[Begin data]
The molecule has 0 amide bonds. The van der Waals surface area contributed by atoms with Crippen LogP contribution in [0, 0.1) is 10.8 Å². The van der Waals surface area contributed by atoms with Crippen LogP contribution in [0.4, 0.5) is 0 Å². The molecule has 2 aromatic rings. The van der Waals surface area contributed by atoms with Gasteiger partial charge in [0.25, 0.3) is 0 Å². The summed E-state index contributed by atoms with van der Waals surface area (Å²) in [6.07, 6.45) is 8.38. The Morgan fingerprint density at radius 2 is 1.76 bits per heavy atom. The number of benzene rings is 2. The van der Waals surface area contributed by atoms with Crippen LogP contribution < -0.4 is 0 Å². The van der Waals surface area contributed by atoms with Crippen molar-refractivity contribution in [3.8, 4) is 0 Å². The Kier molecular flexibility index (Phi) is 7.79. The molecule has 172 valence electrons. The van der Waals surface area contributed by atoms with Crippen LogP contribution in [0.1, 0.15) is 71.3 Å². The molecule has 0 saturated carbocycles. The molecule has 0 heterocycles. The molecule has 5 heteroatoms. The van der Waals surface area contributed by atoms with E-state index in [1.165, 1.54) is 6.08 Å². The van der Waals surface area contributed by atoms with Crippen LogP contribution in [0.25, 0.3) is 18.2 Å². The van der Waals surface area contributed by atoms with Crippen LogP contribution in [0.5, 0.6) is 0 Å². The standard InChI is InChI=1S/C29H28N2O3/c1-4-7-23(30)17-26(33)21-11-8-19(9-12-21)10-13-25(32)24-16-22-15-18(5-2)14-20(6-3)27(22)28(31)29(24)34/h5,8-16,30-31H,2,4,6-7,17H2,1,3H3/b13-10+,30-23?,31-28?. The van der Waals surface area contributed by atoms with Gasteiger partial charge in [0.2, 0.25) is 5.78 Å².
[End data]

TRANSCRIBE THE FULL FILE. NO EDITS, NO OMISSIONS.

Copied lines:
The molecule has 0 amide bonds. The van der Waals surface area contributed by atoms with Crippen LogP contribution in [0, 0.1) is 10.8 Å². The van der Waals surface area contributed by atoms with Crippen LogP contribution in [0.4, 0.5) is 0 Å². The molecule has 2 aromatic rings. The van der Waals surface area contributed by atoms with Gasteiger partial charge in [0.25, 0.3) is 0 Å². The summed E-state index contributed by atoms with van der Waals surface area (Å²) in [6.07, 6.45) is 8.38. The Morgan fingerprint density at radius 2 is 1.76 bits per heavy atom. The number of benzene rings is 2. The van der Waals surface area contributed by atoms with Crippen LogP contribution < -0.4 is 0 Å². The van der Waals surface area contributed by atoms with Crippen molar-refractivity contribution in [3.8, 4) is 0 Å². The Kier molecular flexibility index (Phi) is 7.79. The molecule has 172 valence electrons. The van der Waals surface area contributed by atoms with Crippen LogP contribution in [0.1, 0.15) is 71.3 Å². The molecule has 0 saturated carbocycles. The molecule has 0 heterocycles. The molecule has 5 heteroatoms. The van der Waals surface area contributed by atoms with E-state index in [1.165, 1.54) is 6.08 Å². The van der Waals surface area contributed by atoms with Crippen LogP contribution in [0.25, 0.3) is 18.2 Å². The van der Waals surface area contributed by atoms with Crippen LogP contribution in [0.5, 0.6) is 0 Å². The standard InChI is InChI=1S/C29H28N2O3/c1-4-7-23(30)17-26(33)21-11-8-19(9-12-21)10-13-25(32)24-16-22-15-18(5-2)14-20(6-3)27(22)28(31)29(24)34/h5,8-16,30-31H,2,4,6-7,17H2,1,3H3/b13-10+,30-23?,31-28?. The van der Waals surface area contributed by atoms with Gasteiger partial charge in [0.2, 0.25) is 5.78 Å².